USC’s call­ing card is re­vealed

Af­ter 60 years, one of the most mem­o­rable pranks in ri­valry is a mys­tery no more.

Los Angeles Times - - SPORTS - By Zach Helfand

A sep­tu­a­ge­nar­ian pro­fes­sor and for­mer USC stu­dent, hav­ing caught wind of a forth­com­ing story in The Times, re­cently sent a cryp­tic email to the news­pa­per.

Sixty years ago, the pro­fes­sor, Dayle Barnes, be­longed to an or­ga­ni­za­tion at USC called the Tro­jan Squires, which pulled off one of the most mem­o­rable in a long line of pranks in USC’s ri­valry with UCLA. For the game at the Coli­seum in 1957, UCLA’s stu­dent sec­tion had planned a se­ries of card stunts. The UCLA stu­dents were to hold up plac­ards that would com­bine to form Bru­ins-friendly words and pic­tures.

Ex­cept when the stu­dents ac­tu­ally did hold up their cards, they had been al­tered by a band of USC sabo­teurs. In each stunt, the un­wit­ting UCLA stu­dents re-

vealed a dif­fer­ent pro-USC mes­sage. It caused such a stir that Sports Il­lus­trated wrote about the prank — with­out in­ter­view­ing its cre­ators.

Barnes wrote in the email that re­port­ing about the prank’s cre­ators would be a “tough as­sign­ment” given “the com­plete se­crecy with which the clan­des­tine group of Tro­jan Squires” op­er­ated.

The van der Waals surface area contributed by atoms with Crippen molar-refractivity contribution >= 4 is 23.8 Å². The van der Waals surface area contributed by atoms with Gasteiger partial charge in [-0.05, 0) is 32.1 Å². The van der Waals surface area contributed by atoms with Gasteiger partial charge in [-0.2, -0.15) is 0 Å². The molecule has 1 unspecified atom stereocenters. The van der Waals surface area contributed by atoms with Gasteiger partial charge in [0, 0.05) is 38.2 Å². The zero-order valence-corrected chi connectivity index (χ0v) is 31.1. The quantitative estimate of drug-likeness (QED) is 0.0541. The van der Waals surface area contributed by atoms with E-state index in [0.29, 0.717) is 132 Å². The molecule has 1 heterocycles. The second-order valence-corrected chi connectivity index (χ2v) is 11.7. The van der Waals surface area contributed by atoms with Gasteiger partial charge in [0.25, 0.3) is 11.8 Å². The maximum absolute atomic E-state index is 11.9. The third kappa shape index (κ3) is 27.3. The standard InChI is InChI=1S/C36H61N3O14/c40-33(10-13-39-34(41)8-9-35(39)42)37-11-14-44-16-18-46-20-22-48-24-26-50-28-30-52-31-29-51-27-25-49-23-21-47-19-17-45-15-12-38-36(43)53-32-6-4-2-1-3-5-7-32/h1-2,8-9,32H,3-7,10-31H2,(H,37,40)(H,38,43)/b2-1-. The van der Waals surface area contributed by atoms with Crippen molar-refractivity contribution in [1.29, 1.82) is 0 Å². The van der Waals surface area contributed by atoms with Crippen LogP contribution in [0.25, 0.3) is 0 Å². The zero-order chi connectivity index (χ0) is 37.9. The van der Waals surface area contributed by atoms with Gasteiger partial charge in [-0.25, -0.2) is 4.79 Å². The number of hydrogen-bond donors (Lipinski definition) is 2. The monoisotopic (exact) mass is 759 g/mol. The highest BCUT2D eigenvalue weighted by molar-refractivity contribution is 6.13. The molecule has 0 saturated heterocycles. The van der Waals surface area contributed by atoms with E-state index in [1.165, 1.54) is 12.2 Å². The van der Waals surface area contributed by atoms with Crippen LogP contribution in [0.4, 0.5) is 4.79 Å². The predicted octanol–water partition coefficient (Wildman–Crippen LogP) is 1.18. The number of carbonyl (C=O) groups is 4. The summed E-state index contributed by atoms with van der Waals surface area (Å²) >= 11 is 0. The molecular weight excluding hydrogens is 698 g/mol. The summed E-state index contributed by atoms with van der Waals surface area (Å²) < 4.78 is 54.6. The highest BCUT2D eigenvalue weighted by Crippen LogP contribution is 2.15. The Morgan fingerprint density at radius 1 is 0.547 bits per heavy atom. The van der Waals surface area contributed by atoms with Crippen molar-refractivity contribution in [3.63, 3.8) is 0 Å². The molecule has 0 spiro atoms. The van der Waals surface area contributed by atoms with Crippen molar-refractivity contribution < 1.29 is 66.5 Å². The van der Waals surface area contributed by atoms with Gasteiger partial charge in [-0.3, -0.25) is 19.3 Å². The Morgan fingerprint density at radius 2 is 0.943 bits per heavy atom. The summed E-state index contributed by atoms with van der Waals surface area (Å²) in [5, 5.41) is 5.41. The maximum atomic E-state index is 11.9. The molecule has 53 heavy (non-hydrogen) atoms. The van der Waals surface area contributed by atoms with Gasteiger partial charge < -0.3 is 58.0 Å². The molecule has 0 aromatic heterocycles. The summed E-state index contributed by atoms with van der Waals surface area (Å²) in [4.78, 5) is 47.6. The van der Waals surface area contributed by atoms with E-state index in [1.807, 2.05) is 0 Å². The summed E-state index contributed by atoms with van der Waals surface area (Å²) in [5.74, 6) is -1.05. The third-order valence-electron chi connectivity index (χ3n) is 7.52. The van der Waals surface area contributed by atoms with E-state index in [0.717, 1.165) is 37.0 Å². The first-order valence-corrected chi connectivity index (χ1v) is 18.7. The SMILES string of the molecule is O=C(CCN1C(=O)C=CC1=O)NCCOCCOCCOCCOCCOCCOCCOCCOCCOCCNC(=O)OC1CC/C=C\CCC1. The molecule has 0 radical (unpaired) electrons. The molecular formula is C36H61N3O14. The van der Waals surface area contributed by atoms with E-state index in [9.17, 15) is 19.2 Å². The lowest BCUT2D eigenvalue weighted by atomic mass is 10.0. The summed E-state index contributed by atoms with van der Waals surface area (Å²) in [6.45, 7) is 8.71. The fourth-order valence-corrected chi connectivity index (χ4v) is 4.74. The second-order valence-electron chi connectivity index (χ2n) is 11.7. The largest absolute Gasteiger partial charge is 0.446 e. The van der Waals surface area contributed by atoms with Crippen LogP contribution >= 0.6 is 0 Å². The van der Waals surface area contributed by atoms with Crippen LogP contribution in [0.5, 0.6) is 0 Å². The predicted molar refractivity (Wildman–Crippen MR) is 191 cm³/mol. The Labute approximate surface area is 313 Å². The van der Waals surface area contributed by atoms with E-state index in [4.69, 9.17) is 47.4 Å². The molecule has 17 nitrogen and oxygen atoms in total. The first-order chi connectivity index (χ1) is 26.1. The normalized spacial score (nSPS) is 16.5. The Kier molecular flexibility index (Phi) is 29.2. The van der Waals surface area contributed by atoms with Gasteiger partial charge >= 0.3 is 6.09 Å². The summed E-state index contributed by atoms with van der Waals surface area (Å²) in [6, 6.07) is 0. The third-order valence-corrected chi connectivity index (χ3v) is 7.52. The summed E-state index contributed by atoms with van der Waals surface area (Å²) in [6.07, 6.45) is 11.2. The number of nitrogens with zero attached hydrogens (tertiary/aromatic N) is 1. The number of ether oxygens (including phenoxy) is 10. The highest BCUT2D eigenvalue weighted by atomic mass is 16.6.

He ex­plained that though he was part of the Squires, the prank was con­ceived and ex­e­cuted by a small, elite unit within the or­ga­ni­za­tion, oper­at­ing un­der deep cover. Barnes didn’t know their iden­ti­ties.

“That is not to deny, how­ever, that more than a few of that year’s mem­ber­ship were em­i­nently qual­i­fied, by back­ground and per­son­al­ity, suc­cess­fully to con­duct a covert as­sign­ment,” he wrote.

The mys­tery en­dured among the dwin­dling pop­u­la­tion of USC and UCLA alumni who keep score of such pranks. There would be no an­swer for 60 years. Un­til now. The sabo­teurs, it turned out, were a group of eight to 10 sopho­mores. Since, they had be­come of­fi­cers in the Air Force and Marines, or lawyers or busi­ness­men.

One be­came the ma­jor­ity leader of the Cal­i­for­nia Assem­bly — “Not us­ing pranks,” the prankster turned politi­cian, Wal­ter Kara­bian, said.

Three of them — Kara­bian, Steve Marien­hoff and Mike Loshin — re­cently spoke on the record about the prank for the first time. Two more, Dave Visel and Jerry Van Wert, recorded a video in­ter­view with the school, a copy of which was pro­vided to The Times by Claude Zachary, an ar­chiv­ist and man­u­script li­brar­ian at USC.